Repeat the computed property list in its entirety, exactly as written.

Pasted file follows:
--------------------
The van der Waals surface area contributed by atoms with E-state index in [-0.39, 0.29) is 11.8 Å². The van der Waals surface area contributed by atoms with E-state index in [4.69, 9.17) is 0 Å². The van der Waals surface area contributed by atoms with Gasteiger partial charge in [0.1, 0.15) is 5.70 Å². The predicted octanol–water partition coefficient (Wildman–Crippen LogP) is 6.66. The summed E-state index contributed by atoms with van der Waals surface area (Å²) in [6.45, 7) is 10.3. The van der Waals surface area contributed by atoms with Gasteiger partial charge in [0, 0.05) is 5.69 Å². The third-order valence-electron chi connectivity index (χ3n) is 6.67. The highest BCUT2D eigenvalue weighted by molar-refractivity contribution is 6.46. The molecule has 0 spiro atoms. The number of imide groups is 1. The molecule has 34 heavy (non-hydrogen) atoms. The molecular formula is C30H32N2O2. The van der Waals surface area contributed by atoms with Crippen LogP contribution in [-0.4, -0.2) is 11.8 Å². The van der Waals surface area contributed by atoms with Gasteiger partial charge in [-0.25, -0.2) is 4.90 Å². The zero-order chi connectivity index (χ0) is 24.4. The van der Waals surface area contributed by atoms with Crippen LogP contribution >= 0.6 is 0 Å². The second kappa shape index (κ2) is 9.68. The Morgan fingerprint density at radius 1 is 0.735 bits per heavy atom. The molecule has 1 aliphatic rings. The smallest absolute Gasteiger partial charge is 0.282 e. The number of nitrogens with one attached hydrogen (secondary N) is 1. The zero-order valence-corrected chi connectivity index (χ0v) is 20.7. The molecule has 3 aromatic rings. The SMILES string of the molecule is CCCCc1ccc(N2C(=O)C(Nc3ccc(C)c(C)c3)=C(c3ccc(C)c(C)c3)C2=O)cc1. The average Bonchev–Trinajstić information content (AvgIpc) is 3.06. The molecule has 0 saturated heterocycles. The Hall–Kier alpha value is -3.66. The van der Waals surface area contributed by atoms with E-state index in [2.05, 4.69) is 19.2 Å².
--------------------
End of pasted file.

The van der Waals surface area contributed by atoms with E-state index in [-0.39, 0.29) is 11.8 Å². The van der Waals surface area contributed by atoms with E-state index in [4.69, 9.17) is 0 Å². The van der Waals surface area contributed by atoms with Gasteiger partial charge in [0.1, 0.15) is 5.70 Å². The predicted octanol–water partition coefficient (Wildman–Crippen LogP) is 6.66. The summed E-state index contributed by atoms with van der Waals surface area (Å²) in [6.45, 7) is 10.3. The van der Waals surface area contributed by atoms with Gasteiger partial charge in [0, 0.05) is 5.69 Å². The third-order valence-electron chi connectivity index (χ3n) is 6.67. The highest BCUT2D eigenvalue weighted by molar-refractivity contribution is 6.46. The molecule has 0 spiro atoms. The number of imide groups is 1. The molecule has 34 heavy (non-hydrogen) atoms. The molecular formula is C30H32N2O2. The van der Waals surface area contributed by atoms with Crippen LogP contribution in [-0.4, -0.2) is 11.8 Å². The van der Waals surface area contributed by atoms with Gasteiger partial charge in [-0.25, -0.2) is 4.90 Å². The zero-order chi connectivity index (χ0) is 24.4. The van der Waals surface area contributed by atoms with Crippen LogP contribution >= 0.6 is 0 Å². The second kappa shape index (κ2) is 9.68. The Morgan fingerprint density at radius 1 is 0.735 bits per heavy atom. The molecule has 1 aliphatic rings. The smallest absolute Gasteiger partial charge is 0.282 e. The number of nitrogens with one attached hydrogen (secondary N) is 1. The zero-order valence-corrected chi connectivity index (χ0v) is 20.7. The molecule has 3 aromatic rings. The SMILES string of the molecule is CCCCc1ccc(N2C(=O)C(Nc3ccc(C)c(C)c3)=C(c3ccc(C)c(C)c3)C2=O)cc1. The average Bonchev–Trinajstić information content (AvgIpc) is 3.06. The molecule has 0 saturated heterocycles. The Hall–Kier alpha value is -3.66. The van der Waals surface area contributed by atoms with E-state index in [2.05, 4.69) is 19.2 Å².